Earlier this month, the California Department of Water Resources announced a new round of funding for desalination projects in the state. Six million dollar grants will be made available for new projects that help expand the Golden State’s fresh water supply. The move comes on the heels of a new water initiative Governor Gavin Newsom has launched to address California’s historic drought.
Desalination is the process of removing salts and other minerals from ocean or brackish water, thereby making water safe to be consumed or used for agriculture or other needs. A 2019 study estimated there are just under 16,000 desalination plants in operation worldwide, spread across 177 countries. It’s a rapidly growing industry, with reverse osmosis technology in particular behind much of the capacity growth in recent years (see figure).
About half of desalinized water that is produced is in the Middle East today. However, California, with its long coastlines and access to the Pacific Ocean, is also a player in the industry, with 12 such plants in operation currently. The Carlsbad Desalination Plant is the largest in the United States. Operated by Poseidon Water and owned by the UK firm Aberdeen Standard, it produces 50 million gallons of water daily for the San Diego County area.
More facilities may come online now that the state is offering the $6 million incentive packages. The Newsom Administration is supportive—desalination is a pillar of its new water supply initiative—which isn’t surprising given the state’s once-in-a-millennium drought. The question now is whether the administration will stand up to some of the interest groups that have historically thwarted progress.
A $1.4 billion Huntington Beach desalination plant was blocked by the California Coastal Commission in May. That project was first proposed more than two decades ago, according to the LA Times, and environmental groups have been fighting the project the whole way. Green groups worry about cost, energy use, and, most importantly, pollution associated with these facilities.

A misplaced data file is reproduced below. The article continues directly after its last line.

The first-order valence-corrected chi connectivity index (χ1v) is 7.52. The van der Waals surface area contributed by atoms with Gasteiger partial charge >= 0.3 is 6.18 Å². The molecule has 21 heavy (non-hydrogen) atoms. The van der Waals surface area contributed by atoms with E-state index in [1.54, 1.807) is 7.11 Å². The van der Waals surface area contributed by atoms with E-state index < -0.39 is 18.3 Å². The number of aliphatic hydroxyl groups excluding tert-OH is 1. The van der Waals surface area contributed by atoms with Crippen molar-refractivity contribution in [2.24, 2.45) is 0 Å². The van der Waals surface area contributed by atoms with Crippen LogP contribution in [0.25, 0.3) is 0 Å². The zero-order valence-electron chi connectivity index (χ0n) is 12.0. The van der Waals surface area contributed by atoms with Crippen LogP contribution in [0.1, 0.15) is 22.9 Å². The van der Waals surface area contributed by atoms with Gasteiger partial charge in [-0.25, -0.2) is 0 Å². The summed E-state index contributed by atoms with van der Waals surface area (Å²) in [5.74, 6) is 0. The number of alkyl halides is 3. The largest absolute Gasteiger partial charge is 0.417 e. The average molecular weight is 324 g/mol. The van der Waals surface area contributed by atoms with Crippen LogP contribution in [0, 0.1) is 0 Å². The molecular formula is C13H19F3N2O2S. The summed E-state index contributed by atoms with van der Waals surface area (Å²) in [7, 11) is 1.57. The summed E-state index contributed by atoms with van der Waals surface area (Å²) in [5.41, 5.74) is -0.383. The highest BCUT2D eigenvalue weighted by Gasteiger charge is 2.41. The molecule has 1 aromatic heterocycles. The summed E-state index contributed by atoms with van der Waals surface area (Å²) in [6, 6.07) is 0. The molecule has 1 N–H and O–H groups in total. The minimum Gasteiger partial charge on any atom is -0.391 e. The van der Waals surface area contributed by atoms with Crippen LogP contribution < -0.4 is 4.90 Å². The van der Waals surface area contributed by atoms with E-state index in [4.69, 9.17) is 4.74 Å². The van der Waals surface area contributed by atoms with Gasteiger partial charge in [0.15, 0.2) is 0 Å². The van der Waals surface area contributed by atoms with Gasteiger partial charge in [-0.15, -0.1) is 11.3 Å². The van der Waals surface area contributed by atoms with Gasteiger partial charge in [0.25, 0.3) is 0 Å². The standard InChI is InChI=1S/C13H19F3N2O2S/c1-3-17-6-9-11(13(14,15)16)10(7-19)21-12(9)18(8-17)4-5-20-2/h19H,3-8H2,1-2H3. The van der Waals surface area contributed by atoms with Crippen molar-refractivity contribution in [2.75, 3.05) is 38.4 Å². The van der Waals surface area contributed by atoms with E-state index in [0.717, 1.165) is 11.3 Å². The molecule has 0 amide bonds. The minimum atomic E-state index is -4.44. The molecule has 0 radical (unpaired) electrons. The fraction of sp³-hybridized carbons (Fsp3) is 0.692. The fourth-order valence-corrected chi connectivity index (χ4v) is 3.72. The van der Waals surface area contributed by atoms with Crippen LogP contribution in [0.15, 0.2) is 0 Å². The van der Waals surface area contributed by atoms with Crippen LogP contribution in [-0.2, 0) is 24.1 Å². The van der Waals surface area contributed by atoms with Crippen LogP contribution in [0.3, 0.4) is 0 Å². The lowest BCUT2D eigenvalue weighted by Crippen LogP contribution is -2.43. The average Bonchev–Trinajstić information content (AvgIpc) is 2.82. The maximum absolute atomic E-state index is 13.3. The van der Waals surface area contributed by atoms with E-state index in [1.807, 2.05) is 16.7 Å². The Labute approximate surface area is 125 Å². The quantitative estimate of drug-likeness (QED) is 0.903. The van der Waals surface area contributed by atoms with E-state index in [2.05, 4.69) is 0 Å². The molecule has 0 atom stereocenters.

As far as cost is concerned, a 2019 Yale report found “In the last three decades, the cost of desalination has dropped by more than half.” The primary environmental issue is with the “brine”—waste produced as a byproduct of the desalination process. This water contains elevated salt content, and it often gets pumped back into the ocean, where it can harm sea life.
Technological advancements are allowing wastewater to be used for a variety of different purposes, ranging from producing ordinary table salt, to making chemicals used in plant operations or producing hydrogen. Some smaller desalination operations are relying on solar energy to power themselves, thereby eliminating carbon dioxide emission concerns. For the moment, solar-powered operations tend to be small and in more of an experimental phase. Nevertheless, this could represent the future of the industry.
Currently, there are a handful of desalination plants under consideration by California regulators, for example in the Monterey County area and another in Orange County. To move forward, they will need approval from the Coastal Commission. A final determination on some could come as early as this fall.
Although Newsom warned the commission it would be a “big mistake” to vote down the Huntington Beach project, he could perhaps have applied more pressure on regulators to move the project forward. Ultimately, if California is going to address its water crisis, desalination is going to have to remain an option. True, new technologies bring new challenges, but challenges can’t be overcome if all the state does is sideline projects.
The legendary environmental scholar Julian Simon, in his book “The Ultimate Resource,” famously explained how human ingenuity and behavior adjust in conditions of scarcity. Spurred by higher prices, people find a way to produce and to innovate. As Governor of California, Newsome can either stand for technological change and progress or stand against it. As one of the most important politicians in America, he wields a powerful stick. He shouldn’t be afraid to use it.